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Caution is advised, when sharing MISSING PERSON posts

Faces of missing people (particularly children) frequently pop up on Facebook and other social networking sites, generally posted by well-meaning people. Folks share (and re-share) these photos and web-links, hoping to help locate those who have disappeared and might be in danger.

Spreading the word about missing people may be helpful … except when it’s not.

Why do experts like the Center for Missing & Exploited Children and the Royal Canadian Mounted Police urge caution before sharing photos and information about children and others that may be missing? 

Several reasons may contribute to this wariness.

  1. Privacy Law - First, it’s important to note that the Children’s Online Privacy Protection Act of 1998 prohibits the publishing of identifying information (name, hometown, school, etc.) of a child that is not your own. In many states, it is illegal to photograph minors without permission, unless you are their parent. That may come into play, if a person posts a photo of a child who is suspected to be missing, if that photo did not come with parental approval for sharing.
  2. Family First - The first legitimate public reporting of a missing person generally originates with the family. A parent, spouse/significant other, or relative will likely report the situation to authorities. After that, a missing person’s notice may be generated. That’s when it becomes sharable, including a web-link to an officially recognized organization’s listing (with appropriate contact information). That means, if the missing person is not your child, or your spouse/significant other, or your family member, it may not be wise to initiate the publicity. It would be better to raise such suspicions with local or federal authorities instead of the internet community.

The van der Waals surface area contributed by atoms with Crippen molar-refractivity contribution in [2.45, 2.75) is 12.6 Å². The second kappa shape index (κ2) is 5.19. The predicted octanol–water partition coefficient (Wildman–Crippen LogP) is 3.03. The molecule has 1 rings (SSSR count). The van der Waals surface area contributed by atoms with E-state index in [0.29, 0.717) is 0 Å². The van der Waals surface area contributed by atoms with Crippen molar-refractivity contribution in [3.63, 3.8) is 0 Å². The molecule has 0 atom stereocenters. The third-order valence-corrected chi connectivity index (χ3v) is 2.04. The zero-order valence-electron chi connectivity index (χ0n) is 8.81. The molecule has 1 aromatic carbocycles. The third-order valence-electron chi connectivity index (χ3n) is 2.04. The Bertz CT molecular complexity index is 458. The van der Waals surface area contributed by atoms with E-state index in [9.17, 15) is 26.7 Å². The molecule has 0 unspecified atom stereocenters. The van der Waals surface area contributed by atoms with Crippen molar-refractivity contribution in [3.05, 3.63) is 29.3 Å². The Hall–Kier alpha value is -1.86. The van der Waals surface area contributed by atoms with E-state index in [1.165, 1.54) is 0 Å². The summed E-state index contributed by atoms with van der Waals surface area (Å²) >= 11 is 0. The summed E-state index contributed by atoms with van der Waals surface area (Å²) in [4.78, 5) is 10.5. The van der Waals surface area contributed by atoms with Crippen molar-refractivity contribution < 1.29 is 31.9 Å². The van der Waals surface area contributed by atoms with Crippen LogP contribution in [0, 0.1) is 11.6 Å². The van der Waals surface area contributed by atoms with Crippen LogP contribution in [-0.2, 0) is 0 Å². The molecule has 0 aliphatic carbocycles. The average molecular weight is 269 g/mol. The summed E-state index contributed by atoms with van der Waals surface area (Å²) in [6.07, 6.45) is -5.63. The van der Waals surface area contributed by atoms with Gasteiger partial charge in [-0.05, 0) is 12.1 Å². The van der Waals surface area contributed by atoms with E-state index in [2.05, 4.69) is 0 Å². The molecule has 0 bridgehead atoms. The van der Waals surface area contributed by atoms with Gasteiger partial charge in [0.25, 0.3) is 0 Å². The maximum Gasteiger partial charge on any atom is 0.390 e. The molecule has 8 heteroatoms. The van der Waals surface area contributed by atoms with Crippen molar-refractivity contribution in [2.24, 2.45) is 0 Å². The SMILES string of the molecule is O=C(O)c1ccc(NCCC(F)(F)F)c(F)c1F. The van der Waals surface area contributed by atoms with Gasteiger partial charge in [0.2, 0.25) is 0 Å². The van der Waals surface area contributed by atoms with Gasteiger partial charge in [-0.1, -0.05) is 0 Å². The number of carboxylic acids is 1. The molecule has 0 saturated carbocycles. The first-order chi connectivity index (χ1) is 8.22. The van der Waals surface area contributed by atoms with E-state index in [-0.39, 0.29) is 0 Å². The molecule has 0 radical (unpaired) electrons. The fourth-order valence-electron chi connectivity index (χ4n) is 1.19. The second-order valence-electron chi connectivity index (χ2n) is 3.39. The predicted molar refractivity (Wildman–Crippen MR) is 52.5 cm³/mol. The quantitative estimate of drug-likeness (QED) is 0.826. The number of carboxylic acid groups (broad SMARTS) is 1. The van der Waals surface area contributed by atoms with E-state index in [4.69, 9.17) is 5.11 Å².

3. Facts Matter - Occasionally, social networking posts alleging a person is missing end up to be incorrect. They may be based on rumors, or the supposedly absent person may turn up quickly after having been in no peril at all. Too-quick sharing can lead to widespread anxiety unnecessarily.
  4. Possible Peril - Sometimes public posting of missing people (especially children) may actually endanger the ones who are sought. It’s important to examine the sourcing of such posts. For example, too many cases have been reported of parents (or others) who may have been legally forbidden contact with their youngsters, but put up their own missing children reports anyway. The other parent may be hiding with the children for their own safety, and widespread sharing may put them in jeopardy. Similar examples include those escaping domestic abuse or other such threats. Sharing legitimate posts (and web-links) directly from groups like those listed above is a much safer bet.
  5. Focused Attention - Passing along outdated posts steals the spotlight from those missing child and missing people posts that truly need help right now. How many times do people hit the Facebook SHARE button without clicking through to read the original post? Often, these viral posts are several months (or even years) old. The individuals listed as missing may already have been found. News stories are updated when this occurs. Online listings are amended or removed. It only takes a few seconds to fact-check before posting or re-posting on social networking. Not doing so becomes a bit like the proverbial boy who cried “Wolf.” After too many false alarms, people stop paying attention.
  6. Sad Stories - Unchecked sharing can add to the sorrow of grieving families, if their missing person has met a tragic end. This extra anguish need not be the case, if well-meaning people would simply look at the posts before clicking them on for others to see.

All this is not to say people should not pass the word about people who really are missing.

Social networking can be extremely helpful, if it’s truly time to share information about missing people who are actually reported as missing. It’s just essential to check things out before posting.

Blind sharing isn’t always helpful, and it may be just the opposite.

Adapted by this user
from public domain image

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